My colleague’s impatience was understandable. How long must struggling schools and children wait? But the consequence of impatience is all too often the boom-and-bust pendulum cycle of education reform. This is what happened to the NLS/NNS; teachers hated it, because of its meddlesome intrusion into professionalism. And the new conservative government is abandoning it.

I think a more gradual approach might be more likely to stick. If Title I schools had encouragement and funding to adopt proven programs, I think most of them would do so, and then the choice would have been their own professional judgment, not something imposed from above. Further, a more gradual expansion of proven programs would enable schools to find out what really works, and what it takes to make proven programs work at scale. It would allow providers of proven programs to scale up their operations in a planful, progressive way, and for research and development to identify new strategies and improve existing ones. As schools that originally voted “No” see schools around them happily and successfully using proven programs, they are likely to rethink their decisions.

Beyond the certainty of even further alienating teachers, who have already had it just about up to here, sweeping, mandatory prescriptions can’t demand anything very complex, both because such approaches would take a lot of PD all at once and because the teachers wouldn’t stand for it. So sweeping reforms sweep in and then get swept out, while kids get no benefits and the system gets no smarter.

I do share my English colleague’s impatience. In the U.S. there are 100,000 schools and 40 million kids. Can we really reform it all one school at a time?

I think we can. In five to ten years, for example, I’m certain that proven programs could be introduced in every one of the roughly 20,000 Title I schoolwide elementary schools. Getting these schools right would make a huge difference in reducing achievement gaps and getting disadvantaged kids off to a great start.

As the old riddle goes, “How do you eat an elephant? One bite at a time.” One bite at a time may not be fast, but no one wants that elephant stuffed down his throat.

Kiss Your Textbook Goodbye

When I was a kid, I loved my textbooks. I loved their heft, their musty smell, and the long list of names of previous users in the back. I loved the confident, definitive prose that led into new worlds of thought and experience. When I grew up, I even wrote some textbooks myself.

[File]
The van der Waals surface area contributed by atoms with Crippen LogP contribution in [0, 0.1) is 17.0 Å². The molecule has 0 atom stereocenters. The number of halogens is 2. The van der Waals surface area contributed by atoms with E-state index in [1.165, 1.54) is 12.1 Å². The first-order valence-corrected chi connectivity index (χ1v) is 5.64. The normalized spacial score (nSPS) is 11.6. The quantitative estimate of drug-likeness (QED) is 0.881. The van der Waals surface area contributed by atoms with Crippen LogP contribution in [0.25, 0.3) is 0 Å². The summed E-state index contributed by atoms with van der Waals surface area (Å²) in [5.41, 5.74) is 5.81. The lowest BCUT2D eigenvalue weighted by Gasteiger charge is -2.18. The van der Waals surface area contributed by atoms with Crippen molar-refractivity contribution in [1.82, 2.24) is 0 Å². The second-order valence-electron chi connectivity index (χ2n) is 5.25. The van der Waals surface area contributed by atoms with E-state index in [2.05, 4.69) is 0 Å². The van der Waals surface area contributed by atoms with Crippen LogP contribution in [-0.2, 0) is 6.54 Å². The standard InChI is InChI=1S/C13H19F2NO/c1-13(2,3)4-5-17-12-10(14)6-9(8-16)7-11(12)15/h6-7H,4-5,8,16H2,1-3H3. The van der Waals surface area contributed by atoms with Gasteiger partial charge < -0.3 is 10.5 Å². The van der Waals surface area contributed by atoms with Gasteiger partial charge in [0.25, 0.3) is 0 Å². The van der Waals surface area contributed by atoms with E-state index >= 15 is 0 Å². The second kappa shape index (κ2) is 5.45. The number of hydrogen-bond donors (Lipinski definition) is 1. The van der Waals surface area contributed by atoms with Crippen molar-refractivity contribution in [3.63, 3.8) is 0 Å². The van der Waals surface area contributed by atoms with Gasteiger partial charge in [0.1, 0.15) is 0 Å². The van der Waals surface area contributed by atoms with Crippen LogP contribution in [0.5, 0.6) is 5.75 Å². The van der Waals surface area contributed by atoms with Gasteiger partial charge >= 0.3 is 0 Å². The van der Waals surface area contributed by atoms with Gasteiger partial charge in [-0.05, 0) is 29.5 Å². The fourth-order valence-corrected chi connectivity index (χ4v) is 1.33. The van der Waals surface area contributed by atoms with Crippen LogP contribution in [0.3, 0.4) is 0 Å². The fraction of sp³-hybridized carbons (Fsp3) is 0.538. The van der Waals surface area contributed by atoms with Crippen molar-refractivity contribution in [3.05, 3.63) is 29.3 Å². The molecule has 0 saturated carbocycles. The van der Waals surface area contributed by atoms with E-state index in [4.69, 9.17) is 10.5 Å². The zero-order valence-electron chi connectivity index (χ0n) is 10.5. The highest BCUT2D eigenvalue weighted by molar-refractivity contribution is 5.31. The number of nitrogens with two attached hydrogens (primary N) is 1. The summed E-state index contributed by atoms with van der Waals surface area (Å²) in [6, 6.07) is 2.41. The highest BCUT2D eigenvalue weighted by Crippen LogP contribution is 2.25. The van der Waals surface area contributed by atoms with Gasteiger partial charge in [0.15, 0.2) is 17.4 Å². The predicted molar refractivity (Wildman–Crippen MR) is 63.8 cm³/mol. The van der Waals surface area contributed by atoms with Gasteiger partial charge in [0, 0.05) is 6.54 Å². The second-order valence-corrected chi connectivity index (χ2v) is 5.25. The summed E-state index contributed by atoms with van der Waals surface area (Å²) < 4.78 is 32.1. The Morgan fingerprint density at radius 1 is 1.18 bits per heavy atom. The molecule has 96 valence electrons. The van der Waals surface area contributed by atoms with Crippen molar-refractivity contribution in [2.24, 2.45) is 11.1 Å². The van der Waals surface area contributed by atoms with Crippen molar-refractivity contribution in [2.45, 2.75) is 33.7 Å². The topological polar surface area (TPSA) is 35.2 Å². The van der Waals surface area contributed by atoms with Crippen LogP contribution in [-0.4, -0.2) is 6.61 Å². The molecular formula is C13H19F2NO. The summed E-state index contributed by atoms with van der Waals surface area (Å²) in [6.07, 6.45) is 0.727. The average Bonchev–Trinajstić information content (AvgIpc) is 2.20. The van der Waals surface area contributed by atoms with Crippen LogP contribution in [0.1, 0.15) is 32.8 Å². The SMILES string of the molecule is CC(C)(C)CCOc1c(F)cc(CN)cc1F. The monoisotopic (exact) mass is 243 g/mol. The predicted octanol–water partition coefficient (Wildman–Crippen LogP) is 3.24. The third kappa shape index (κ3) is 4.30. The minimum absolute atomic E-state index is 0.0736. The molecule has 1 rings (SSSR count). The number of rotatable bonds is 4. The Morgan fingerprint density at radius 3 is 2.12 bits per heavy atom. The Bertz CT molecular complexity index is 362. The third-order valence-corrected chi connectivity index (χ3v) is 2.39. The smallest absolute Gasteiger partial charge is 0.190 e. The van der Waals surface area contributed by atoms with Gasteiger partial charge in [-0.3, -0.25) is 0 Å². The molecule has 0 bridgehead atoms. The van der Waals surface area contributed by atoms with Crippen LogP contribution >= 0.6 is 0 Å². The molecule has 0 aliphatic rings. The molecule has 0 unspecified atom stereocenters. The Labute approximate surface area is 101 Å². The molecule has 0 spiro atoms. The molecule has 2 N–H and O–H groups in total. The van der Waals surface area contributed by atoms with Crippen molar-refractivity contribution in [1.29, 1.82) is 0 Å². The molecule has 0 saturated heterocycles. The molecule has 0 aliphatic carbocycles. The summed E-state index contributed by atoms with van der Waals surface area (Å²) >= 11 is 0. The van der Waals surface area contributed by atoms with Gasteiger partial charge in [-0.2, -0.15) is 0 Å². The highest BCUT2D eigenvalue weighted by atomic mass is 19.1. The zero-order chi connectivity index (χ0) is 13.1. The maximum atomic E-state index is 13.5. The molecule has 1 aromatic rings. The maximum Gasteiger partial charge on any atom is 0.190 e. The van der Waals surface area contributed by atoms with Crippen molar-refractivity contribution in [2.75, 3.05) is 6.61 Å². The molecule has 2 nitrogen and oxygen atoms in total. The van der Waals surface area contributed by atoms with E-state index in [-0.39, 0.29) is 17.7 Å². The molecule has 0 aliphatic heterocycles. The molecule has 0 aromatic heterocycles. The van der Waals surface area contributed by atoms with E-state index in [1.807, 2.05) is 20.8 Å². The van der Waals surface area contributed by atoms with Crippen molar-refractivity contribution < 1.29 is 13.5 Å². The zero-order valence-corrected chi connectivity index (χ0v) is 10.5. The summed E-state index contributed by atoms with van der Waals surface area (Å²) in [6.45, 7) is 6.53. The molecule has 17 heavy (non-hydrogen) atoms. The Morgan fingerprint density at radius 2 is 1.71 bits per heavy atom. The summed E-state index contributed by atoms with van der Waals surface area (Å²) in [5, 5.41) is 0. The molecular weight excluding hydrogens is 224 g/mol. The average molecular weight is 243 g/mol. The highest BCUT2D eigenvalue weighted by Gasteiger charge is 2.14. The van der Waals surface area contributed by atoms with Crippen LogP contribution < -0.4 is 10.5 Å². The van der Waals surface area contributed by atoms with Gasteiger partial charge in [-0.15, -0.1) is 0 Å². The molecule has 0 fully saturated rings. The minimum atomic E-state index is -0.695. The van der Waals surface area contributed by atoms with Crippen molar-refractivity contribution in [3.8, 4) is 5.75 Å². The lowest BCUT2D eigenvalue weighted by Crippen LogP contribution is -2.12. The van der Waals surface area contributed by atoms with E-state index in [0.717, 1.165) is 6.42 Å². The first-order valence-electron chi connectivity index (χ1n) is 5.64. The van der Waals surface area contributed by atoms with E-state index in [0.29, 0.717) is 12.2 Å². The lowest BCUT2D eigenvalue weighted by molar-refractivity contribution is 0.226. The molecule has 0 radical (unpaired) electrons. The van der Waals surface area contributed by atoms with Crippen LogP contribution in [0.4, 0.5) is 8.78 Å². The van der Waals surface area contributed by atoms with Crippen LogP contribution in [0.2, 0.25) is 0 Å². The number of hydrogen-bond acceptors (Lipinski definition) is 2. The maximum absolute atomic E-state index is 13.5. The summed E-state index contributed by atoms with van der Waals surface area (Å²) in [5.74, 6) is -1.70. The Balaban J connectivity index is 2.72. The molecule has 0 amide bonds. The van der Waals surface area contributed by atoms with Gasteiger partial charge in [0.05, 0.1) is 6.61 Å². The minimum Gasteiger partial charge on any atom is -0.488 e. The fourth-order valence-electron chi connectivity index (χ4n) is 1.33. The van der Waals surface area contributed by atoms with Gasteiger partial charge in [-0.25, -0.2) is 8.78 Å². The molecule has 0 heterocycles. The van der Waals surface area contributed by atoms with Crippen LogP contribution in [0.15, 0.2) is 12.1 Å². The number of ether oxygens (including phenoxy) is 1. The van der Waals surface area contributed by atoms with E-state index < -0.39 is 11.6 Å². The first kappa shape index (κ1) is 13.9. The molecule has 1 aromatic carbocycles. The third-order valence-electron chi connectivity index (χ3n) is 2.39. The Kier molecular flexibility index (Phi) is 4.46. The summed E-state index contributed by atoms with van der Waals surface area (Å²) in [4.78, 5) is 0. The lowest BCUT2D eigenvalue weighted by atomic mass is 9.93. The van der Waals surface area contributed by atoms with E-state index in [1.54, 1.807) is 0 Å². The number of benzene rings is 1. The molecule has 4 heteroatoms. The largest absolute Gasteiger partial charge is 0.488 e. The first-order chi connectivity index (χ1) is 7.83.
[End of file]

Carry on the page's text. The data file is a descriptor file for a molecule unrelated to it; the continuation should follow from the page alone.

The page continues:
So it is with mixed emotions that I’m witnessing the demise of the textbook as we know it. Apple recently announced that it will be partnering with major publishers to create online textbooks, and the Obama Administration set the goal of having e-textbooks in the hands of every student by 2017, It’s only a matter of time before the textbook goes the way of the slide rule, the typewriter, and the chalkboard.

The end of the paper textbook will lessen the weight in students’ backpacks and perhaps reduce schools’ costs, but will it be beneficial to students’ learning? It’s our job to make it so. If electronic textbooks are just like paper ones, there is little reason to expect them to be more effective. But e-texts offer many possibilities for innovation. Electronic texts can be linked to videos, including tutoring or alternative and more in-depth explanations. They can provide study aids, such as outlines, summaries, self-assessments, and embedded definitions. They can connect students in online study groups to jointly prepare each other for assessments. They can continuously assess students’ understanding and prescribe either remedial work to fill gaps or offer extensions for students willing and able to go beyond the ordinary. Digital textbooks may be linked to content shown by teachers on interactive whiteboards, tablets, or other electronic devices used in classrooms to supplement teachers’ instruction. They may communicate to teachers students’ current levels of knowledge and skill so that teachers can adapt their class lessons to meet the needs of their class and identify individual students who need additional assistance.

Using video, games, online study groups, and other means, electronic homework might actually become something students want to do, perhaps even replacing some of the vast wasteland of mindless television and shoot-’em-up video gaming that currently occupy a huge proportion of children’s days.

The move toward electronic textbooks will soon require that every student has secure, reliable access to technology at home that connects to school-approved networks. When teachers can count on the idea that every student (and parent) has access to technology, the possibilities for home-school collaboration will be limitless.

Of course, all of these possibilities are just that – possibilities. When electronic textbooks become the norm, it will also be possible to rigorously evaluate each of hundreds of variations in how they are used. Even if electronic textbooks are no better than paper ones at first, e-textbooks can be rapidly and continuously improved in a way that paper textbooks never could. A hundred years ago, cars were not much better than horses, as they were expensive, difficult to maintain, and prone to breakdowns. However, it was easy to see that eventually, the car would prevail. Horses had reached their limit, while cars could be progressively improved.

Electronic textbooks will provide opportunities for researchers and developers to create exciting, astonishingly effective learning opportunities for students. They will also provide opportunities to create “killer apps” that turn out to be ineffective or even harmful. As we cross this digital bridge, the onus is on us to test the numerous applications and know which are beneficial and which are not, not just which are popular.

I, for one, will miss the old-fashioned textbook, but I welcome the great potential of its electronic successor. Now let’s make sure that this potential is realized.